Tuesday, November 19, 2013

The Stand-In Star: Alvin Stardust: "My Coo Ca Choo"

As the year draws to a close, this is a good time to recall how split this year has been between the US and UK charts - there was only one common #1, the unremittingly awful "Tie A Yellow Ribbon" by Tony Orlando & Dawn.  The Glam Slam, outside of Bowie (and at one remove, Roxy Music) was not getting anywhere fast in the US, and even then was, I'd guess, something of a cult for the teenagers hanging out at Rodney Bingenheimer's English Disco in Los Angeles, for instance.  For me Alvin Stardust is a purely UK-understood phenomena, someone whose whole persona is "rock 'n' roll" at a glance, all the odd signifiers of "danger" without any of said danger really there whatsoever.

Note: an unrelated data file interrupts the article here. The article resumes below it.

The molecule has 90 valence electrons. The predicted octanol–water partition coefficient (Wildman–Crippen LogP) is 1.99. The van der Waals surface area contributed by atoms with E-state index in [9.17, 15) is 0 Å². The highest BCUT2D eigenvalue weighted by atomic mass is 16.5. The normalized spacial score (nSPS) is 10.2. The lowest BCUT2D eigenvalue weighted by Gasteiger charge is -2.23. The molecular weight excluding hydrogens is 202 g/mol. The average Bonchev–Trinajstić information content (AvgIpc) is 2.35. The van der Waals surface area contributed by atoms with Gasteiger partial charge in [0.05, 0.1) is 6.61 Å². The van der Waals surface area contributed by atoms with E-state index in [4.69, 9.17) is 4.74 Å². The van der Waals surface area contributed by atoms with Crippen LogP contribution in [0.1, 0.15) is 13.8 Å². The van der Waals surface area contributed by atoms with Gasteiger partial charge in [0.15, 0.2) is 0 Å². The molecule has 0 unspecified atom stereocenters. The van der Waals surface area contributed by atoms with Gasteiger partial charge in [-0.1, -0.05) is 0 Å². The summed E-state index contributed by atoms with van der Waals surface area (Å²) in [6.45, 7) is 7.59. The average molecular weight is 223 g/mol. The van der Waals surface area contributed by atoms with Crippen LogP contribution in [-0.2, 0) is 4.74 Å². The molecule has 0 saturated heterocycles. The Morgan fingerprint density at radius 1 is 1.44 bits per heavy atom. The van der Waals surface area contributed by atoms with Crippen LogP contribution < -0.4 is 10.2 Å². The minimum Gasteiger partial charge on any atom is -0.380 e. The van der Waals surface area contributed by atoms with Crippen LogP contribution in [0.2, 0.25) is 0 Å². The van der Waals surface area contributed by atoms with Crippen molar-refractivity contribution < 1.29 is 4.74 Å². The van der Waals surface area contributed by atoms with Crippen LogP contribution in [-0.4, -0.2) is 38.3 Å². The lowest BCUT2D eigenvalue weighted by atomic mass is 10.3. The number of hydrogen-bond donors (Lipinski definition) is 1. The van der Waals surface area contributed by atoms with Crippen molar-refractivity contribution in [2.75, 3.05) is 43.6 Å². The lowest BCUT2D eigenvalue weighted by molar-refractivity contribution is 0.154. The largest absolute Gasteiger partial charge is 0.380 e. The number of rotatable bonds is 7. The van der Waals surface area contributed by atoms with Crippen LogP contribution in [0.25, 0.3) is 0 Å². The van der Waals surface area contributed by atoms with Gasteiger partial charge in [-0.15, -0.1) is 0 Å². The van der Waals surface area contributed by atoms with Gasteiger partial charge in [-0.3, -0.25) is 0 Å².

He was born in London, was Bernard William Jewry, and grew up in Mansfield, Nottinghamshire (a town a few miles just north of Nottingham itself).  He was working as a roadie for Shane Fenton and the Fentones when Fenton got ill and died; Fenton's mom wanted the band to continue in his honor, and so they did, with Jewry taking Fenton's name and leading the band to some chart success in the early 60s.  The group broke up, leaving Jewry on his own, and by the early 70s he was given a new name by his label boss Michael Levy, and that was Alvin Stardust.  It's a bit more complicated than that, however; "My Coo Ca Choo" was written by Peter Shelley and recorded by him as well - but he didn't want to "be" Alvin Stardust, so Jewry once again stepped in and took on the task of looking moody, dressing in black leather, and generally being a rock star - a role I feel he acted as much as really was.  The song is pure glam stomp, seductive-style (though "Tom Cat! Y'know where it's at/Come on! Lets go to my flat/Lay down 'n' groove on the mat" is not exactly Bryan Ferry singing to his siren).  There is something reassuring about something so inherently safe and unthreatening appearing at this time (and how reassuring as well, that this public service ad featuring two girls can be viewed with a clear conscience even now, thank goodness.)  Perhaps the long years working in obscurity gave Jewry a sense of responsibility and perspective that others have sadly shown to have lacked; to take on someone else's part or role is in itself a situation that works best with some modesty and determination.  Stardust (and yes his name was a take on one Gary Glitter) remains one of those beacons in The Fog, a man who was pure showbusiness but somehow humble about it in a way that showed the Glam Slam to be the people's music.  How could it ever go?